Foreclosure activity in the U.S. real estate market increased by 7 percent in the first quarter of 2010, according to RealtyTrac's U.S. Foreclosure Market Report. Default notices, scheduled auctions and bank repossessions were reported on 932,234 properties in the first quarter. The pace of foreclosure activity seems to have increased through the three-month period ending March 31. The breakdown:
304,799 default notices
369,491 foreclosure auctions scheduled
257,944 bank repossessions (REOs)
"[B]anks are starting to wade through the backlog of troubled home loans at a faster pace," says AP's Alex Veiga.
Is this the kind of wading you can do with just hip boots? The "shadow inventory"—the number of houses that are highly likely to come onto the market soon—is as hard to pin down as its name implies. First American CoreLogic [pdf] puts the figure at 1.7 million units. Amherst Securities senior analyst Laurie Goodman estimated in congressional testimony [pdf] that there are closer to 7 million mortgages so dire that they will inevitably fail—though Goodman made the case in December that "there will be one modification plan after another until a plan is successful." The latest HAMP report [pdf] offers more evidence that the number of unsalvageable mortgages is growing. (The shadow inventory estimates do not include good borrowers who will be selling in the near future.) Here's an estimate of 7.2 million delinquent mortgages as of January.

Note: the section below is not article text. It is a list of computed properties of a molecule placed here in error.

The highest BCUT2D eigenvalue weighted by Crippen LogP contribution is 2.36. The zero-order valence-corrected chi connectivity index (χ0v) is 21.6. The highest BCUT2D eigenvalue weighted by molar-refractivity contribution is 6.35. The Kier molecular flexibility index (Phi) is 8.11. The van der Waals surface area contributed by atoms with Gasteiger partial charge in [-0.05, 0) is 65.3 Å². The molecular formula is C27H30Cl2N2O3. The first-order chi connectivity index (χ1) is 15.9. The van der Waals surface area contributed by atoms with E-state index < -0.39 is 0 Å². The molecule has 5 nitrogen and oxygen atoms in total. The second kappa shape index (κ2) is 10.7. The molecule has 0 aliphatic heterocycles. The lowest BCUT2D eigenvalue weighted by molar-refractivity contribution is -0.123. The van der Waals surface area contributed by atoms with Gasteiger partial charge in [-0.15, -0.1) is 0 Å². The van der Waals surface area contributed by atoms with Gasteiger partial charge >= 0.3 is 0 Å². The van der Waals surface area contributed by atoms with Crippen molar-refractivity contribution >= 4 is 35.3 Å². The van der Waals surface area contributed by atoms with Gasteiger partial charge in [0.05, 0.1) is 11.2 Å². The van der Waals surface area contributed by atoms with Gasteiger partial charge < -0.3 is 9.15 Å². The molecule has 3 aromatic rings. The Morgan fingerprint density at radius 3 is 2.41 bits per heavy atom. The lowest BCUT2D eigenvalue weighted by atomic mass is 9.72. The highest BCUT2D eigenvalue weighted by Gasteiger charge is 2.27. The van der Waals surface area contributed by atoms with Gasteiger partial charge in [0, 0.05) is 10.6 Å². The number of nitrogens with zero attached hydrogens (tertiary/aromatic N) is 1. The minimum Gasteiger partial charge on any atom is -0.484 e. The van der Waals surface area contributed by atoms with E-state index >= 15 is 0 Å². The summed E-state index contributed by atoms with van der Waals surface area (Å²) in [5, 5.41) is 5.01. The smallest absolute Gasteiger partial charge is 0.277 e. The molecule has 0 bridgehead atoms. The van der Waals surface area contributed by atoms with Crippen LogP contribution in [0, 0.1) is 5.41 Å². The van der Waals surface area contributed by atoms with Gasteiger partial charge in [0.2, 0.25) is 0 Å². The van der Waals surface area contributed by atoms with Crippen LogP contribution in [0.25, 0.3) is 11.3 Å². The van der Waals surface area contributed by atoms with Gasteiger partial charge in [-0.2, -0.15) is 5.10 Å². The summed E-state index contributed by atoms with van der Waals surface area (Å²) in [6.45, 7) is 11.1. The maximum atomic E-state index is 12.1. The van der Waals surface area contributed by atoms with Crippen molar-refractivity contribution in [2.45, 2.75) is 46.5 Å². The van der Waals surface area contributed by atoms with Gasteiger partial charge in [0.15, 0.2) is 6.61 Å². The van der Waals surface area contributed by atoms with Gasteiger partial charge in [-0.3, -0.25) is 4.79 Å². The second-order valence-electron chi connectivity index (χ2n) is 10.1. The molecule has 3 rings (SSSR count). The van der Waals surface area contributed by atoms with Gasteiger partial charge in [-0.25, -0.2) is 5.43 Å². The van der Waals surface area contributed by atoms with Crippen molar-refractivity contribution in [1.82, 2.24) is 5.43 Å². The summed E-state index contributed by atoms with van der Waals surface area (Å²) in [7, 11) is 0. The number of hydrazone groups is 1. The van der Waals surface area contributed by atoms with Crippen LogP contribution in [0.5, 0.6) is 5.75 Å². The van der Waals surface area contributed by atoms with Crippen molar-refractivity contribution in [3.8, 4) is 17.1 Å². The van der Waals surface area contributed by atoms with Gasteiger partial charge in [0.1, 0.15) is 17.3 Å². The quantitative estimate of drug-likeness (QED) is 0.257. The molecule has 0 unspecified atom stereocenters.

Goodman has been an advocate for much more radical public spending to rescue bad mortgages. Fortunately the political winds have blown even more strongly against this position since December, and the Obama Administration is now experimenting with a potentially less destructive strategy of simply giving bad borrowers relocation assistance. This is still a misuse of the public's money, but at least it's pointing in the right direction. However many hopeless mortgages there are out there, they need to be processed as quickly as possible.